Adapting Emergency Care to Treat Patients at Home

Collaboration between virtualists and paramedics helps physicians better address community needs

Consultation with tablet

In early 2020, as the pandemic was hitting the U.S., Cleveland Clinic leaders activated emergency plans that included restricting building access to minimize exposure of coronavirus infection for caregivers and patients. In anticipation of the patient surge, this prompted emergency providers to change patient triage to drive down utilization of the hospitals.

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The team at Cleveland Clinic Community Care (4C), with its population health approach in the community, decided to leverage its Medical Care at Home program for the homebound. The collaboration now allows physicians to better address community need through its Virtualist and Urgent Dispatch programs.

Judy Welsh, MD, FACEP, Associate Chief Experience Officer, Medical Director for Community Care Medicine, explains, “The ED is not the place for primary and preventive care. So when COVID-19 hit our community, an innovative partnership filled a need while providing care for patients by meeting them where they are.”

Jan Bautista, MD, Medical Director of the Virtualist program in 4C, explains,  “Initially, our team of paramedics brought tablets to patients’ homes to allow for virtual visits with physicians when patients were physically unable to go to outpatient appointments.”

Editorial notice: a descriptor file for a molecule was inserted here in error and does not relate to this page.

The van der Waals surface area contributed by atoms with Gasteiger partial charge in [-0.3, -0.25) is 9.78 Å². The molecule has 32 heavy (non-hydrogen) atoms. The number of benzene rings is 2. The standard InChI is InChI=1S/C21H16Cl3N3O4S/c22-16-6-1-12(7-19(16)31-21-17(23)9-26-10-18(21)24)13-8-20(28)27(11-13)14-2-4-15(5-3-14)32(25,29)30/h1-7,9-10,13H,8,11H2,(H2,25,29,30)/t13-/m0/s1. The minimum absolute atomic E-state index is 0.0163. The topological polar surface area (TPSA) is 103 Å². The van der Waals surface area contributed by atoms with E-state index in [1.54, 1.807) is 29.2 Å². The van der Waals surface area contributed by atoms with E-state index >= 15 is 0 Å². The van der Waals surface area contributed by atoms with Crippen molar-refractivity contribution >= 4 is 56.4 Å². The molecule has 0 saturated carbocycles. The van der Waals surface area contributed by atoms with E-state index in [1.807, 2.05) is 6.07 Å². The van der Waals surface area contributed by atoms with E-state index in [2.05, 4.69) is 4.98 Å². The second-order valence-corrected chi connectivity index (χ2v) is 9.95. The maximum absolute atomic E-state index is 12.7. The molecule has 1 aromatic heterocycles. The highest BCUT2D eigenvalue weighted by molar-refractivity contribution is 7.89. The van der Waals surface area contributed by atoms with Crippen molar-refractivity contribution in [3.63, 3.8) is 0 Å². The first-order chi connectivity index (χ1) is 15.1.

The Community Paramedicine Program, launched in 2017, dispatches paramedics to the home to assess the patient, develop a treatment plan and work with physicians who are virtually present via iPad;  these paramedics also visit patients transitioning home from acute hospitalization. Since then, the paramedics have steadily increased support for patients in the home by expanding their skills and working at the top of their license.

Dr. Welsh explains, “In the state of Ohio, to manage paramedics, you have to be a board-certified Emergency Physician. I have the credentials and interest and started with the team in January of 2019. Our virutalist physicians wanted more testing or bloodwork at home and our paramedics learned, along with improving documentation and assessment skills, and evolving their overall knowledge of general medicine, especially acute care.” This means the paramedics can draw bloodwork, and perform acute interventions such as IV fluids for dehydration, administer STAT medications, and conduct wound assessments in order to keep patients safe at home.

Subsequently, Cleveland Clinic Community Care launched the Virtualist program in 2019 to reduce inappropriate emergency department (ED) utilization. If patients did not require an ED visit, the Virtualists ensured that patients could be safely navigated back to their primary care teams or be treated telephonically with medical advice, prescription, or labs. In the first year of the program, the program was able to successfully thwart 1,500 ED visits.

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Enter COVID-19 in 2020

Early on, amidst confusion and fear in the community of COVID-19 spread, there was concern that patients were deferring critical healthcare and screenings. After evaluating the value of the new partnership between the Virtualist and Community Care Medicine, 4C leaders expanded the urgent dispatch program across specialties to proactively evaluate patient care needs by the paramedics beyond the homebound setting to capitalize on value-based care.